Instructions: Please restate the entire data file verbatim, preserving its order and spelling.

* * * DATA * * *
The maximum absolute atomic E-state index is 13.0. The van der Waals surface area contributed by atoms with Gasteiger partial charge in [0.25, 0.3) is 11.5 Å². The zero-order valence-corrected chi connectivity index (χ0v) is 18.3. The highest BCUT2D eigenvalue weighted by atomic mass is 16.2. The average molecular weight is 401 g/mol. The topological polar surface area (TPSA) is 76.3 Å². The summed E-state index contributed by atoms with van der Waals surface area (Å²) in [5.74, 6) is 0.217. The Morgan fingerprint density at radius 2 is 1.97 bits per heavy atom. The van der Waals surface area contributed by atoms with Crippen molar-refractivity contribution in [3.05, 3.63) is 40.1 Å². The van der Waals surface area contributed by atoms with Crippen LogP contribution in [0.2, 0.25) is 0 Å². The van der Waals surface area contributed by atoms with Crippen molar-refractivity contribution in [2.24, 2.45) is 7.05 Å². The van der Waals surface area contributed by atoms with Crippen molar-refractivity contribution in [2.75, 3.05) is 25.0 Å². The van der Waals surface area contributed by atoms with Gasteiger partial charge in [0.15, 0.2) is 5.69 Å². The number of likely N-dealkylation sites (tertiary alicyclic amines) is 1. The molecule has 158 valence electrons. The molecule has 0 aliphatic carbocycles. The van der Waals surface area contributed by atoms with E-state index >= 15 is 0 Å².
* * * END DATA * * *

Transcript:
The maximum absolute atomic E-state index is 13.0. The van der Waals surface area contributed by atoms with Gasteiger partial charge in [0.25, 0.3) is 11.5 Å². The zero-order valence-corrected chi connectivity index (χ0v) is 18.3. The highest BCUT2D eigenvalue weighted by atomic mass is 16.2. The average molecular weight is 401 g/mol. The topological polar surface area (TPSA) is 76.3 Å². The summed E-state index contributed by atoms with van der Waals surface area (Å²) in [5.74, 6) is 0.217. The Morgan fingerprint density at radius 2 is 1.97 bits per heavy atom. The van der Waals surface area contributed by atoms with Crippen molar-refractivity contribution in [3.05, 3.63) is 40.1 Å². The van der Waals surface area contributed by atoms with Crippen LogP contribution in [0.2, 0.25) is 0 Å². The van der Waals surface area contributed by atoms with Crippen molar-refractivity contribution in [2.24, 2.45) is 7.05 Å². The van der Waals surface area contributed by atoms with Crippen molar-refractivity contribution in [2.75, 3.05) is 25.0 Å². The van der Waals surface area contributed by atoms with Gasteiger partial charge in [0.15, 0.2) is 5.69 Å². The number of likely N-dealkylation sites (tertiary alicyclic amines) is 1. The molecule has 158 valence electrons. The molecule has 0 aliphatic carbocycles. The van der Waals surface area contributed by atoms with E-state index >= 15 is 0 Å².